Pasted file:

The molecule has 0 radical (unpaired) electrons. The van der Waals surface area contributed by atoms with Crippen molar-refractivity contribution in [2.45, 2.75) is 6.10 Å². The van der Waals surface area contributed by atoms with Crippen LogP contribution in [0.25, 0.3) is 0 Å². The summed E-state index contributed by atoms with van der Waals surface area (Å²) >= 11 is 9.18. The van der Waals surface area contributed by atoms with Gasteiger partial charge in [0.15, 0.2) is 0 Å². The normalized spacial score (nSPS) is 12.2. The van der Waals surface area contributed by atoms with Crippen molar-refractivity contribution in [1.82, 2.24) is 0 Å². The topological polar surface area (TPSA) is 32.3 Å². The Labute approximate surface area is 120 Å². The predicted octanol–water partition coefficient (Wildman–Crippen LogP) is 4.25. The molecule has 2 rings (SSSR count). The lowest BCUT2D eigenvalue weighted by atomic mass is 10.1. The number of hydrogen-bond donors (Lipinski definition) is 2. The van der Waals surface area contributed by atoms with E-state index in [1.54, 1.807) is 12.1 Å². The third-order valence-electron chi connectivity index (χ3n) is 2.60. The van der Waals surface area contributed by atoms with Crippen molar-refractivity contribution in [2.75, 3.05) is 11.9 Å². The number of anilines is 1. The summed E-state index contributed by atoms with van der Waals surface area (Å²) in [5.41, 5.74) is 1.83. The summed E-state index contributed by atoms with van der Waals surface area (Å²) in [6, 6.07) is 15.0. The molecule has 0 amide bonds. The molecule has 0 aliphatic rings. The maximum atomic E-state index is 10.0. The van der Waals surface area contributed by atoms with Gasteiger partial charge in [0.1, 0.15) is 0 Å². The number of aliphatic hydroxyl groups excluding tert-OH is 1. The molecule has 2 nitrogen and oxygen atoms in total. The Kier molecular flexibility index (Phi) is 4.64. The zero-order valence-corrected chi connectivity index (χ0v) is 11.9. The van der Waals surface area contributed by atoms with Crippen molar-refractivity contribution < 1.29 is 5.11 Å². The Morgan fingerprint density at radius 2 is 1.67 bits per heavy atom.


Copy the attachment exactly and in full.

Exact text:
The molecule has 0 radical (unpaired) electrons. The van der Waals surface area contributed by atoms with Crippen molar-refractivity contribution in [2.45, 2.75) is 6.10 Å². The van der Waals surface area contributed by atoms with Crippen LogP contribution in [0.25, 0.3) is 0 Å². The summed E-state index contributed by atoms with van der Waals surface area (Å²) >= 11 is 9.18. The van der Waals surface area contributed by atoms with Gasteiger partial charge in [0.15, 0.2) is 0 Å². The normalized spacial score (nSPS) is 12.2. The van der Waals surface area contributed by atoms with Crippen molar-refractivity contribution in [1.82, 2.24) is 0 Å². The topological polar surface area (TPSA) is 32.3 Å². The Labute approximate surface area is 120 Å². The predicted octanol–water partition coefficient (Wildman–Crippen LogP) is 4.25. The molecule has 2 rings (SSSR count). The lowest BCUT2D eigenvalue weighted by atomic mass is 10.1. The number of hydrogen-bond donors (Lipinski definition) is 2. The van der Waals surface area contributed by atoms with E-state index in [1.54, 1.807) is 12.1 Å². The third-order valence-electron chi connectivity index (χ3n) is 2.60. The van der Waals surface area contributed by atoms with Crippen molar-refractivity contribution in [2.75, 3.05) is 11.9 Å². The number of anilines is 1. The summed E-state index contributed by atoms with van der Waals surface area (Å²) in [5.41, 5.74) is 1.83. The summed E-state index contributed by atoms with van der Waals surface area (Å²) in [6, 6.07) is 15.0. The molecule has 0 amide bonds. The molecule has 0 aliphatic rings. The maximum atomic E-state index is 10.0. The van der Waals surface area contributed by atoms with Gasteiger partial charge in [0.1, 0.15) is 0 Å². The number of aliphatic hydroxyl groups excluding tert-OH is 1. The molecule has 2 nitrogen and oxygen atoms in total. The Kier molecular flexibility index (Phi) is 4.64. The zero-order valence-corrected chi connectivity index (χ0v) is 11.9. The van der Waals surface area contributed by atoms with Crippen molar-refractivity contribution < 1.29 is 5.11 Å². The Morgan fingerprint density at radius 2 is 1.67 bits per heavy atom.